CASE REPORT

Female patient, 48 years old, of Asian origin, presents skin thickening and pruritus since the end of infancy. She was diagnosed with DD at 30 years of age, when there was also the onset of psychiatric symptoms, defined as bipolar affective disorder 5 years ago. Regarding her family history, her mother, deceased, carried DD and non-specified mental disorders; her maternal uncle also had the same cutaneous disorders. The dermatological examination revealed exuberant plaques of hyperkeratotic surface on the face, abdomen, upper and lower limbs associated with fetid odor (Figures 1and2). All 20 nails were dystrophic with hyperkeratosis (Figure 3). At the psychiatric examination the patient was quiet, approachable, without any psychomotor agitation or confusional state. There was no evidence of affective lability, insomnia, hallucination or delirium, although personality was altered by impoverishment.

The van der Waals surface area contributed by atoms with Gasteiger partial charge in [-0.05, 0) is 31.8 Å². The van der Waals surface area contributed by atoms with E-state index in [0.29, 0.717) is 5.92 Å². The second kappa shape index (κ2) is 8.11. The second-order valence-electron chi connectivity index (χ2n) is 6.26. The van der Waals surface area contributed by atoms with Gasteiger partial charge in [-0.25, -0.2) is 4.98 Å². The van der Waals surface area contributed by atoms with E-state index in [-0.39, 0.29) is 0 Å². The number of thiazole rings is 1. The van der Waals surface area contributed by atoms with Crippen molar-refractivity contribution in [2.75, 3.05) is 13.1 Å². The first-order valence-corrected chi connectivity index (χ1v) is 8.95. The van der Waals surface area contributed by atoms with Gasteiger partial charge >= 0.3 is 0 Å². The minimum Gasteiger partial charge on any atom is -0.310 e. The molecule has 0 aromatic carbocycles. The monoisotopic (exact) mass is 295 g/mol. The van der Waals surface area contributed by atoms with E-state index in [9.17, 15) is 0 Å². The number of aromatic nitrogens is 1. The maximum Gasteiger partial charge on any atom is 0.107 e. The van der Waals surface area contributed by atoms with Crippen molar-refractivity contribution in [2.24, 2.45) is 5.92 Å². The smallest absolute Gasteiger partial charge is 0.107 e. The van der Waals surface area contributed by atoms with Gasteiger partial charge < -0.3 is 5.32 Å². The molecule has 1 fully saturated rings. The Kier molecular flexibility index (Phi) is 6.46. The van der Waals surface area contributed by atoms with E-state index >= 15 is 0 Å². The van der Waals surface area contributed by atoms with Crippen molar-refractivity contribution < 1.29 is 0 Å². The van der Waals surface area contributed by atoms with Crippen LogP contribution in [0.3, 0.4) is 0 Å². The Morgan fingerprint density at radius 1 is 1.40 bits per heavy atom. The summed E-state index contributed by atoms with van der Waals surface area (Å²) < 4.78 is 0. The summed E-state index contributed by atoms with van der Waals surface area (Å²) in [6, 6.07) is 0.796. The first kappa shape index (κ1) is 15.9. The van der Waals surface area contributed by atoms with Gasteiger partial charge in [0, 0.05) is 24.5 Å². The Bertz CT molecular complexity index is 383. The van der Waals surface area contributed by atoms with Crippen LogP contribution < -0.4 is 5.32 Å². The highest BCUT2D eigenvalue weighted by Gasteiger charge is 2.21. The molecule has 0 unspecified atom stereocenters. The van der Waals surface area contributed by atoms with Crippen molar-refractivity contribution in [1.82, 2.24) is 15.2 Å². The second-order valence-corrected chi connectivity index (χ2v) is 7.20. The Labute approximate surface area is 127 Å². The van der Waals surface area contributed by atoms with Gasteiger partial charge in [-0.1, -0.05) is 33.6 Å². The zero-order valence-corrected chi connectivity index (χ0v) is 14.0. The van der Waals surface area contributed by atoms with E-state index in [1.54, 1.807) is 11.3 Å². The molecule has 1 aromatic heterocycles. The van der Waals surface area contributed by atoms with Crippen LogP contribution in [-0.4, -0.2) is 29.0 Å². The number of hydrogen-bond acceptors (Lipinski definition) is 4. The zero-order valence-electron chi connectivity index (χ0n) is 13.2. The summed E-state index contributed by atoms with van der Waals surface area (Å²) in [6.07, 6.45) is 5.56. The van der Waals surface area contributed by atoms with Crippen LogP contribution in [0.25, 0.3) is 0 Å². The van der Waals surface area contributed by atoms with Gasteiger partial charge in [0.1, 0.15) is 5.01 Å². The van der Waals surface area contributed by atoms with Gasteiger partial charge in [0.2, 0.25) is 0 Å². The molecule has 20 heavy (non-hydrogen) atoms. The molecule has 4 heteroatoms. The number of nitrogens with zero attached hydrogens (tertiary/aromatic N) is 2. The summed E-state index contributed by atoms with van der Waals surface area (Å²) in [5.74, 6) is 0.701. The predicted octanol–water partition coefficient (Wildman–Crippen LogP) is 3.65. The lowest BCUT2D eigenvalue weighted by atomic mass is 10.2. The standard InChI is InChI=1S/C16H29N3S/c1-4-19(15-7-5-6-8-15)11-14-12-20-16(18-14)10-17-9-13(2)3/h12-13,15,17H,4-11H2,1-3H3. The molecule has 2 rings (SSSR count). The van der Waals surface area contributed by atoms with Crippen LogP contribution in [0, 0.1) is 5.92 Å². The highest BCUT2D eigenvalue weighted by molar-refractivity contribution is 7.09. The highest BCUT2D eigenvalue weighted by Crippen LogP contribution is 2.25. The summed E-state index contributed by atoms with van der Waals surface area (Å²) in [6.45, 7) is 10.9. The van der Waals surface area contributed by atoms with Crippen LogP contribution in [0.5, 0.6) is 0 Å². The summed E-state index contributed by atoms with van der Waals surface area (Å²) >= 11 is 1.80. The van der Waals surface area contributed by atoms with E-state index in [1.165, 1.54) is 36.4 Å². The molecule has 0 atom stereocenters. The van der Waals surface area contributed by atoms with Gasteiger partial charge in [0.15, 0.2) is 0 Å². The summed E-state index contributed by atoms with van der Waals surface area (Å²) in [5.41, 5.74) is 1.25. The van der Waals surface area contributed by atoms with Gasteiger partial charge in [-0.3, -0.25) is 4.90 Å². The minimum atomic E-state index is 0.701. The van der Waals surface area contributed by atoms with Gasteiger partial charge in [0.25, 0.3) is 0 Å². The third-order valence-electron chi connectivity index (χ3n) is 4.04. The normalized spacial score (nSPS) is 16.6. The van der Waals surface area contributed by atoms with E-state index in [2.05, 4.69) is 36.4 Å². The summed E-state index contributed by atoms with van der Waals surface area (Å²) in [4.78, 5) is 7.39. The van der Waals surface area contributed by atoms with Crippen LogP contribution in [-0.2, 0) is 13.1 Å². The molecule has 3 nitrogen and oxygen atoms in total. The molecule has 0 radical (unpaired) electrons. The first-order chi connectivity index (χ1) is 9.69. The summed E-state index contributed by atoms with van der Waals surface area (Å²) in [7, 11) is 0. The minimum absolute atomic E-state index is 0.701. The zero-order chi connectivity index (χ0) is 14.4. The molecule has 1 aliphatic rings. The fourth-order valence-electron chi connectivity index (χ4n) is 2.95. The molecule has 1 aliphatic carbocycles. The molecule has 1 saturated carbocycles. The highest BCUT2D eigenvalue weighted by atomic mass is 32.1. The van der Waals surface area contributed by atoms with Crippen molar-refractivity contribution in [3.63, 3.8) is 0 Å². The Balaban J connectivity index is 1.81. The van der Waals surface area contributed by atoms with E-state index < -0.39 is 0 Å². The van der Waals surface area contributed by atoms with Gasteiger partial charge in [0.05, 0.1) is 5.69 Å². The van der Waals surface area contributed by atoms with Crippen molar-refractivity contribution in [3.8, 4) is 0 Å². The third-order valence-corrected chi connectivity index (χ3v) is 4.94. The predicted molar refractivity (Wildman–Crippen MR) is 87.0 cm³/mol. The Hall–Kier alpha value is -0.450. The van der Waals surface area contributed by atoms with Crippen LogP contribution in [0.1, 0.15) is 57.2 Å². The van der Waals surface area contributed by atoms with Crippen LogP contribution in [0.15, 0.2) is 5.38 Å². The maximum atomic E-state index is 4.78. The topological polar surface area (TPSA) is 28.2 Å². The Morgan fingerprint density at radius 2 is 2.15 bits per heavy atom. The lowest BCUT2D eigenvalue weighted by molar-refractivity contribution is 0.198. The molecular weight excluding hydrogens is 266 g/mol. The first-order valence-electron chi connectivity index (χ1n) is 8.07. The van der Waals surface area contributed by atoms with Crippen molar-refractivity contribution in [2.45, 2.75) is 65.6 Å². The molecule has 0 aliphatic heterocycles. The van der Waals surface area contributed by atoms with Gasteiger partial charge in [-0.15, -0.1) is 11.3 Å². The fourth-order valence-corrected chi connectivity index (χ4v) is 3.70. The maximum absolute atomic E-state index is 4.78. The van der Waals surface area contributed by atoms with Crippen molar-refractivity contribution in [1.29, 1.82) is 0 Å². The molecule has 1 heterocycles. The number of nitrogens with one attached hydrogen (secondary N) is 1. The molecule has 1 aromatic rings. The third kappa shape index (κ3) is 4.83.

FIGURE 1 Darier’s disease. Presence of keratotic and scaly lesions in the temporal and preauricular regions 

FIGURE 2 Darier’s disease. Symmetric involvement of lower limbs with marked keratosis. There are fi ssures, which may lead to secondary infection 

FIGURE 3 Darier’s disease. Ungual involvement with keratosis and dystrophy of nails in both feet 

Anatomopathological examination of skin (right leg) demonstrated epidermis with parakeratosis, acantholytic keratinocytes in the granular and spinosum layer and suprabasal acantholytic cleft, compatible with Darier's disease (Figure 4). Since starting follow-up at the dermatology service, she has been hospitalized several times for secondary skin infections, as well as suicide attempts and hallucinatory deliriums.